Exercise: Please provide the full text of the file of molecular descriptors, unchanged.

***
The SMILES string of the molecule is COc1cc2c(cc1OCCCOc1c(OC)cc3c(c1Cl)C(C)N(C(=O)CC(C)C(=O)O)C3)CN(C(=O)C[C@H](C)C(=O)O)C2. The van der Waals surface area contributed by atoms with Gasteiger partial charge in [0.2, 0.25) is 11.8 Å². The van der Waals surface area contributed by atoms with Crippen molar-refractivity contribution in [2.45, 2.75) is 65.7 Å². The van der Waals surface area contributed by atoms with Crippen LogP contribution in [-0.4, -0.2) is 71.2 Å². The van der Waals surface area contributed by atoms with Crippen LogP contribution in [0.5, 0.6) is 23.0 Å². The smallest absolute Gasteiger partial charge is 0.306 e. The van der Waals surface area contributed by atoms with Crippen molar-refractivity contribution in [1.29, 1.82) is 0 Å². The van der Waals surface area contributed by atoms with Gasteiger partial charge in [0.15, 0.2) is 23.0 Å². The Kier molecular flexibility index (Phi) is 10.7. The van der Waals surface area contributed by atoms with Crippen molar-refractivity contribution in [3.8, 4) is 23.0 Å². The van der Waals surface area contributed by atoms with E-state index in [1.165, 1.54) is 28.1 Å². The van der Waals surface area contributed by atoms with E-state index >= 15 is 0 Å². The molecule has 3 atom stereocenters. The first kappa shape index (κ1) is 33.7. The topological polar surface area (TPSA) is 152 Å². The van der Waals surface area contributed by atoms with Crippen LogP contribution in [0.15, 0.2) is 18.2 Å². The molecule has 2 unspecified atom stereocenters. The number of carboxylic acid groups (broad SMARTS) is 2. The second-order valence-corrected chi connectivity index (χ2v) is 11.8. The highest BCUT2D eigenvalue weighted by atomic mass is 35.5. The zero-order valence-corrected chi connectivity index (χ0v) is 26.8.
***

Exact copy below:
The SMILES string of the molecule is COc1cc2c(cc1OCCCOc1c(OC)cc3c(c1Cl)C(C)N(C(=O)CC(C)C(=O)O)C3)CN(C(=O)C[C@H](C)C(=O)O)C2. The van der Waals surface area contributed by atoms with Gasteiger partial charge in [0.2, 0.25) is 11.8 Å². The van der Waals surface area contributed by atoms with Crippen molar-refractivity contribution in [2.45, 2.75) is 65.7 Å². The van der Waals surface area contributed by atoms with Crippen LogP contribution in [-0.4, -0.2) is 71.2 Å². The van der Waals surface area contributed by atoms with Crippen LogP contribution in [0.5, 0.6) is 23.0 Å². The smallest absolute Gasteiger partial charge is 0.306 e. The van der Waals surface area contributed by atoms with Crippen molar-refractivity contribution in [1.29, 1.82) is 0 Å². The van der Waals surface area contributed by atoms with Gasteiger partial charge in [0.15, 0.2) is 23.0 Å². The Kier molecular flexibility index (Phi) is 10.7. The van der Waals surface area contributed by atoms with Crippen molar-refractivity contribution in [3.8, 4) is 23.0 Å². The van der Waals surface area contributed by atoms with E-state index in [1.165, 1.54) is 28.1 Å². The van der Waals surface area contributed by atoms with E-state index >= 15 is 0 Å². The molecule has 3 atom stereocenters. The first kappa shape index (κ1) is 33.7. The topological polar surface area (TPSA) is 152 Å². The van der Waals surface area contributed by atoms with Crippen LogP contribution in [0.15, 0.2) is 18.2 Å². The molecule has 2 unspecified atom stereocenters. The number of carboxylic acid groups (broad SMARTS) is 2. The second-order valence-corrected chi connectivity index (χ2v) is 11.8. The highest BCUT2D eigenvalue weighted by atomic mass is 35.5. The zero-order valence-corrected chi connectivity index (χ0v) is 26.8.